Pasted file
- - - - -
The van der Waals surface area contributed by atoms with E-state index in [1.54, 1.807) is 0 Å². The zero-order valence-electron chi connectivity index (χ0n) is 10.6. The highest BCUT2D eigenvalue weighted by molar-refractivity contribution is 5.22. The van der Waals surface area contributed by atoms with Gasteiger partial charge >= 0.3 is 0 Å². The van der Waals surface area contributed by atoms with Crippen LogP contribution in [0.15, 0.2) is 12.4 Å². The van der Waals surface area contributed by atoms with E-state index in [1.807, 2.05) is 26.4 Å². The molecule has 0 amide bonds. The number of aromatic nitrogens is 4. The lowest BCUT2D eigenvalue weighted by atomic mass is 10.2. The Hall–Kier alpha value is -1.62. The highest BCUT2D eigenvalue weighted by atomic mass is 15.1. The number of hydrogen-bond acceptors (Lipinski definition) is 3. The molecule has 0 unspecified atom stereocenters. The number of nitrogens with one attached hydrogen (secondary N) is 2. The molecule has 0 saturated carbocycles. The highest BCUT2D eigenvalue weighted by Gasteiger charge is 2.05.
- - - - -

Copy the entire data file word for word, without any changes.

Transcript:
The van der Waals surface area contributed by atoms with E-state index in [1.54, 1.807) is 0 Å². The zero-order valence-electron chi connectivity index (χ0n) is 10.6. The highest BCUT2D eigenvalue weighted by molar-refractivity contribution is 5.22. The van der Waals surface area contributed by atoms with Gasteiger partial charge >= 0.3 is 0 Å². The van der Waals surface area contributed by atoms with Crippen LogP contribution in [0.15, 0.2) is 12.4 Å². The van der Waals surface area contributed by atoms with E-state index in [1.807, 2.05) is 26.4 Å². The molecule has 0 amide bonds. The number of aromatic nitrogens is 4. The lowest BCUT2D eigenvalue weighted by atomic mass is 10.2. The Hall–Kier alpha value is -1.62. The highest BCUT2D eigenvalue weighted by atomic mass is 15.1. The number of hydrogen-bond acceptors (Lipinski definition) is 3. The molecule has 0 unspecified atom stereocenters. The number of nitrogens with one attached hydrogen (secondary N) is 2. The molecule has 0 saturated carbocycles. The highest BCUT2D eigenvalue weighted by Gasteiger charge is 2.05.